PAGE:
Over last summer I worked on Eno project. I chose the opera Satyagraha to develop fiction animation story. I inspired by the connection between Gandhi and his followers such as Dr. Martin Luther King.
In my further developing I suddenly found that I am more good at using straight lines rather than curves. And comparing with the front look of the wolf’s head I draw before, I prefer the one side head I did yesterday. I am thinking redoing or develop the front look, because I feel these two model looks different.
And here is the run cycle.
And references I used:
I basically get an idea about my wolf by now.
The wolf’s background and personality inspired by Simba — a pried and brave young wolf, who lost his family and had to being strong and brave since he was little. The colour is come from the moon, that always along with him walk in forest together.
HOW WOLVES DIFFER FROM DOGS
A wolfs long, powerful muzzles help distinguish them from other canids, particularly coyotes and golden jackals, which have more narrow, pointed muzzles. Wolves differ from domestic dogs as they have a comparatively larger brain capacity. Larger paw size, yellow eyes, longer legs and bigger teeth further distinguish adult wolves from other canids, especially dogs. Also, precaudal glands at the base of the tail are present in wolves, however, not in dogs.
Wolf paws are able to tread easily on a wide variety of terrains, especially snow. There is a slight webbing between each toe, which allows them to move over snow more easily. Wolves are digitigrades (an animal that stands or walks on its digits, or toes) and with the relative largeness of their feet, helps them to distribute their weight evenly on snowy surfaces. The front paws are larger than the hind paws and have a fifth digit, the dew claw, which is absent on their hind paws. A dew claw is a vestigial digit of the paw which grows higher on the leg so that when the animal is standing, it does not make contact with the ground.
Bristled hairs and blunt claws help wolves to grip on slippery surfaces, and special blood vessels prevent their paw pads from freezing. Scent glands located between a wolfs toes leave trace chemical markers behind, helping the wolf to effectively navigate over large areas while keeping others informed of its whereabouts. Unlike dogs and coyotes, wolves lack sweat glands on their paw pads.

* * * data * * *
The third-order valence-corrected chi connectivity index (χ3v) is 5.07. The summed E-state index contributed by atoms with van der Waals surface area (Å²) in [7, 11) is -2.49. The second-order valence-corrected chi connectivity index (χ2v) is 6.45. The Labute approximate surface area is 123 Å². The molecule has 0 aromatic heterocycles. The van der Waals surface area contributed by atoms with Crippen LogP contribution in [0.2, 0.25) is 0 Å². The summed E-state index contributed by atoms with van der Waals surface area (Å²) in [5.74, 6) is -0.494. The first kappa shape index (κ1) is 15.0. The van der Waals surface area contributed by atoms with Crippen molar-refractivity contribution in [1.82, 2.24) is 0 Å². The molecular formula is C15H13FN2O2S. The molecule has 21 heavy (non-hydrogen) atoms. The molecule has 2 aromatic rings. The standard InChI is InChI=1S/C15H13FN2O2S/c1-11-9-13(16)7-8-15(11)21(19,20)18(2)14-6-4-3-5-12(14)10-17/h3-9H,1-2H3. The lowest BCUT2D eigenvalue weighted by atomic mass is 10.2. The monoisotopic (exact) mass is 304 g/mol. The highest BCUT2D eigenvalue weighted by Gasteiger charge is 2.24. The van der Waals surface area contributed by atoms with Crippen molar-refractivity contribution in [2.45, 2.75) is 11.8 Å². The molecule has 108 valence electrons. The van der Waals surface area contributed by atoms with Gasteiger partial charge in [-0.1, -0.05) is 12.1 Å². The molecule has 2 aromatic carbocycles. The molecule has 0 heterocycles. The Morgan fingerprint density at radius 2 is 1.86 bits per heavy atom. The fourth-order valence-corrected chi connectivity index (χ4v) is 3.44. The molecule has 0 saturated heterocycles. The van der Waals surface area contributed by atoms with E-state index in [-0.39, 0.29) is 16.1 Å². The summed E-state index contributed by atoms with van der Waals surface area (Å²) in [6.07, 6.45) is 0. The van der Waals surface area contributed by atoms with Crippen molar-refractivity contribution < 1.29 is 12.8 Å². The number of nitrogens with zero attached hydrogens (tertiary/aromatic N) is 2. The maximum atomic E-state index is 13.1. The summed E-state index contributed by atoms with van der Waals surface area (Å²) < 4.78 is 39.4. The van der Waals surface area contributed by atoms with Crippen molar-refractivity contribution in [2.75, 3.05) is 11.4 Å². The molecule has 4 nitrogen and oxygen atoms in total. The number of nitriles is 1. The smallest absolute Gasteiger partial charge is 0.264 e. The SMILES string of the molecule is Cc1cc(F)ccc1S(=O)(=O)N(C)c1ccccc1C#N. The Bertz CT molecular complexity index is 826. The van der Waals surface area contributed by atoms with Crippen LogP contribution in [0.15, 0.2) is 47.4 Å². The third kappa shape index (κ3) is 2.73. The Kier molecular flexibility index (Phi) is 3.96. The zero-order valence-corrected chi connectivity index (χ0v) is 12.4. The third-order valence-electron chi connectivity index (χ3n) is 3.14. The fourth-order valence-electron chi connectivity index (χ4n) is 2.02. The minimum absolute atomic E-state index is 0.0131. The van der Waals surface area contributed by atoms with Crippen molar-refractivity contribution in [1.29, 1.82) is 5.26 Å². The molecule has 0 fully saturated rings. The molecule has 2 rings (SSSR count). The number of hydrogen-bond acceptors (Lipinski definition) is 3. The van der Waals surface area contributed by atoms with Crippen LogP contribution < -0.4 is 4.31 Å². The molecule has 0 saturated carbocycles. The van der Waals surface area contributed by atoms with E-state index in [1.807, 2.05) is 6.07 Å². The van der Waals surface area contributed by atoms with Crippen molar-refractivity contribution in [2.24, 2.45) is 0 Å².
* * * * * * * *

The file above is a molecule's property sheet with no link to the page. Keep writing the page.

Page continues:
Muzzle – A wolf has two hundred million smelling cells inside its nose and can smell 100 times better then a human being. A wolf has 42 teeth including four canines. Wolves use their sharp teeth to wound, grab and kill its prey. Wolves use their back teeth to crush the bones and make the meat into smaller pieces and they use the small front teeth to nibble and pull at the skin. A wolf has a very rough tongue which is used for cleaning the meat off of the bones.
Eyes and Nose – Wolves move their ears from side to side to determine where a sound is coming from. Wolves have excellent eye sight, a keen sense of smell and acute hearing. Wolves can see and smell a deer from a great distance.
Body – A wolfs body is strong and powerful which enables it to kill large prey such as deer and elk.
Fur – The wolf has two layers of fur. On top is a longer course fur used as guard hairs which keeps the wolf dry. The other is short under fur that keeps it warm.
Legs and Feet – Wolves toes spread apart when they step in the snow so they do not sink. Wolves walk and run on their toes. It makes their legs longer and nimble so they can run with speed and catch fast prey. Wolves have four toes on their hind feet and five toes on their fore feet.
Tails – Wolves use their tails to communicate. For example, the tails position and the state of its hair send specific messages. Wolves also have a scent gland on the back surface of their tails which they use to scent-mark territory.
Skeleton – The skeleton of the wolf is well adapted to its lifestyle. Their bones need to be strong, for power in bringing down large prey such as caribou, deer, elks or moose. The narrow collarbones, interlocked foreleg bones and specially adapted wrist-bones give the wolf streamlining, strength and speed. The radius and ulna bones are ‘locked’ in position. This inability to rotate the forelimbs gives superb stability when running.
Long Skull – Wolves have long skulls which is a typical carnivore skull, housing extensive and strong cheek muscles, necessary for holding onto prey, killing and consuming.
Large Brain Capacity – Skull capacity allows adequate space for an advanced cerebral cortex (brain) necessary for coordinating group social activity.